Websites such as Rate My Placement, Prospects and Targetjobs, are great for searching for internships, placements and graduate opportunities within the UK as well as having opportunities and information about working in different countries. Your university may also have a system for advertising opportunities both in the UK and in other countries. There are links in the ‘Useful Links and Resources’ section of Midlands International Group website to other resources, for career information and vacancies around the world.
There are also many websites that have information about the latest trends/information in your chosen sector, while others advertise vacancies for specific job sectors. For example, if you are interested in being a management consultant, reading Consultant News and Management Today will keep you updated on the industry, while Top Consultant advertises management consultant jobs in the UK, USA and Australia. Keeping updated with latest industry trends can help you be better prepared for your chosen career, and you may be asked about this in a job interview.
It is also important to know the recruitment timescales within you chosen career. For example, if you are interested in a career in finance, the deadlines for placements and graduate opportunities are quite early in the academic year.
Information about working in the UK
If you are looking to work in the UK at any point you will need a National Insurance Number. Speak to your International Students Advisory Service for help with this.
If you currently require a visa to study in the UK and wish to apply for jobs here after your studies, you will need a Tier 2 visa. Not all employers sponsor Tier 2 visas, so it’s important to check prior to applying for a company if they can sponsor you or not. A list of companies that can sponsor Tier 2 can be found at here.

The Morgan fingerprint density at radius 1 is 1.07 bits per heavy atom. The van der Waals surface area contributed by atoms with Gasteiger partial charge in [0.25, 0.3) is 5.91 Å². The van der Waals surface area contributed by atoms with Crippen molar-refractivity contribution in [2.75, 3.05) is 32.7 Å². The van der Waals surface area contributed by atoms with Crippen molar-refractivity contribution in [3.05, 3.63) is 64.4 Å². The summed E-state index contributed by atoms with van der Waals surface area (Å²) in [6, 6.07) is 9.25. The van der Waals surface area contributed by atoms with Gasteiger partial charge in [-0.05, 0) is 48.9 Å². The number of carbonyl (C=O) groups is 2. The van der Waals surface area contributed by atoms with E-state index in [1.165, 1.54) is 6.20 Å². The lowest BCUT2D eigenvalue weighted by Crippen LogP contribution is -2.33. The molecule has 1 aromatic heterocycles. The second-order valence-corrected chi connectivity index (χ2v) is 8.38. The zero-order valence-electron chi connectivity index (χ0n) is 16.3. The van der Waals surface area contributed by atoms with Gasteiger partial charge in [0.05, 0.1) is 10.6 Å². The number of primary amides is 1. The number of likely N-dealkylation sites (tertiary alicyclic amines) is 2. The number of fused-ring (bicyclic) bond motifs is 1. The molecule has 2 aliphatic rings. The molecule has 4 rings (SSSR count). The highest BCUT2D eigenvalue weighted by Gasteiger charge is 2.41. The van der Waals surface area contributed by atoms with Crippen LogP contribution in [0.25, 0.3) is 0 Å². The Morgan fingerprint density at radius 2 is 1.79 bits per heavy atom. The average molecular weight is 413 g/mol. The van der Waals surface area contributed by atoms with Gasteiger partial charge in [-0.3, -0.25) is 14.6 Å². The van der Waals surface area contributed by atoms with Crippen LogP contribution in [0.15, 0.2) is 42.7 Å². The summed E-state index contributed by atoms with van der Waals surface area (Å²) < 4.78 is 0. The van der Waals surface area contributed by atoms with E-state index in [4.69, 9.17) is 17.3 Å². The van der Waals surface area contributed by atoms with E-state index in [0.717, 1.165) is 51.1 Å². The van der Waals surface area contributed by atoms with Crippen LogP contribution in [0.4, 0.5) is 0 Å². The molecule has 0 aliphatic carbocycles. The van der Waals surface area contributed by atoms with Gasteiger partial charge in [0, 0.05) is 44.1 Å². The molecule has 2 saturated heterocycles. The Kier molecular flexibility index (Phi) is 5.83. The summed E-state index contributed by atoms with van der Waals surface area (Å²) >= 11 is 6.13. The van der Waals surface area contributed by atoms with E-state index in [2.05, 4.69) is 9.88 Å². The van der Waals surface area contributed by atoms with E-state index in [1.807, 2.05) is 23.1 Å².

Connections, connections, connections…
Most jobs are found through talking to people, otherwise known as networking. There are other really good articles on this website about how to do this well, but in summary:
- Don’t forget to keep in contact with people in your home country if you plan on returning there to work after your studies.
- Contact people who recruit for the job you want to do, including at career events at your university such as Careers Fairs.
- Connect with alumni on LinkedIn who work in your chosen sector.
- Your academic department staff may also be able to introduce you to people in your industry.
It can be intimidating to speak to new people and you may not feel you have the time. However, scheduling a small amount of time consistently each week can lead to see some great results.
Mix with students from other countries
Surprisingly, there has been feedback from employers that students who study in England return home with worse English skills because they have spent most of their time socialising with students from their home country and do not engage with students from other countries or fully-engage with UK culture. Not only is spending more time with students from other countries a great experience, it can greatly improve both your spoken-English skills and other ‘soft’ skills that employers value – such as interpersonal and listening skills, social confidence, relationship building as well as a more multi-cultural, global outlook. Changes in many jobs mean that people skills are becoming more important, and being able to build friendships with people from different cultures is a great way to demonstrate this skill to employers.
Updated by Natalie Hawker